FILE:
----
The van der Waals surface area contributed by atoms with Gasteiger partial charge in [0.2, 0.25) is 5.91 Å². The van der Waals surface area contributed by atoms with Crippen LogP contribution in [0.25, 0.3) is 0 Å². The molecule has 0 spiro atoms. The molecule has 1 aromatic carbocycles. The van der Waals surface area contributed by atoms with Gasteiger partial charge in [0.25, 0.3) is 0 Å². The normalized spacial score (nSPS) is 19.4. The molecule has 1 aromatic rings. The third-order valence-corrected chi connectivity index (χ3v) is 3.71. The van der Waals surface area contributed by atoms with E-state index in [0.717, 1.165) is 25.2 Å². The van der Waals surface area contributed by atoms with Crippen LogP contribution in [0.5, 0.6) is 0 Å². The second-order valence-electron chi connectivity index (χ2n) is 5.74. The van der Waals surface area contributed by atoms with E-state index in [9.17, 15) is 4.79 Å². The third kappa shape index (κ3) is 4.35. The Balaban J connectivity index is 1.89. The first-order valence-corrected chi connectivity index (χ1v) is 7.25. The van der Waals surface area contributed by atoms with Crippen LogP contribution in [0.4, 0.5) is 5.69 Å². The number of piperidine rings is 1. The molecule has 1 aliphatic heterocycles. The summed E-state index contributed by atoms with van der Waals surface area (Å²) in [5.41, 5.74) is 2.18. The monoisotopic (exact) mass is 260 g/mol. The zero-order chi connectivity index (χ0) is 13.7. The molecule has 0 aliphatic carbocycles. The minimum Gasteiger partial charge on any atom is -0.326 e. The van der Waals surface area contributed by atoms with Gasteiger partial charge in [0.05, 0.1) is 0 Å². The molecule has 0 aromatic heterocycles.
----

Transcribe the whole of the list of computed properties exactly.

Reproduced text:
The van der Waals surface area contributed by atoms with Gasteiger partial charge in [0.2, 0.25) is 5.91 Å². The van der Waals surface area contributed by atoms with Crippen LogP contribution in [0.25, 0.3) is 0 Å². The molecule has 0 spiro atoms. The molecule has 1 aromatic carbocycles. The van der Waals surface area contributed by atoms with Gasteiger partial charge in [0.25, 0.3) is 0 Å². The normalized spacial score (nSPS) is 19.4. The molecule has 1 aromatic rings. The third-order valence-corrected chi connectivity index (χ3v) is 3.71. The van der Waals surface area contributed by atoms with E-state index in [0.717, 1.165) is 25.2 Å². The van der Waals surface area contributed by atoms with Crippen LogP contribution in [0.5, 0.6) is 0 Å². The second-order valence-electron chi connectivity index (χ2n) is 5.74. The van der Waals surface area contributed by atoms with E-state index in [9.17, 15) is 4.79 Å². The third kappa shape index (κ3) is 4.35. The Balaban J connectivity index is 1.89. The first-order valence-corrected chi connectivity index (χ1v) is 7.25. The van der Waals surface area contributed by atoms with Crippen LogP contribution in [0.4, 0.5) is 5.69 Å². The number of piperidine rings is 1. The molecule has 1 aliphatic heterocycles. The summed E-state index contributed by atoms with van der Waals surface area (Å²) in [5.41, 5.74) is 2.18. The monoisotopic (exact) mass is 260 g/mol. The zero-order chi connectivity index (χ0) is 13.7. The molecule has 0 aliphatic carbocycles. The minimum Gasteiger partial charge on any atom is -0.326 e. The van der Waals surface area contributed by atoms with Gasteiger partial charge in [0.05, 0.1) is 0 Å². The molecule has 0 aromatic heterocycles.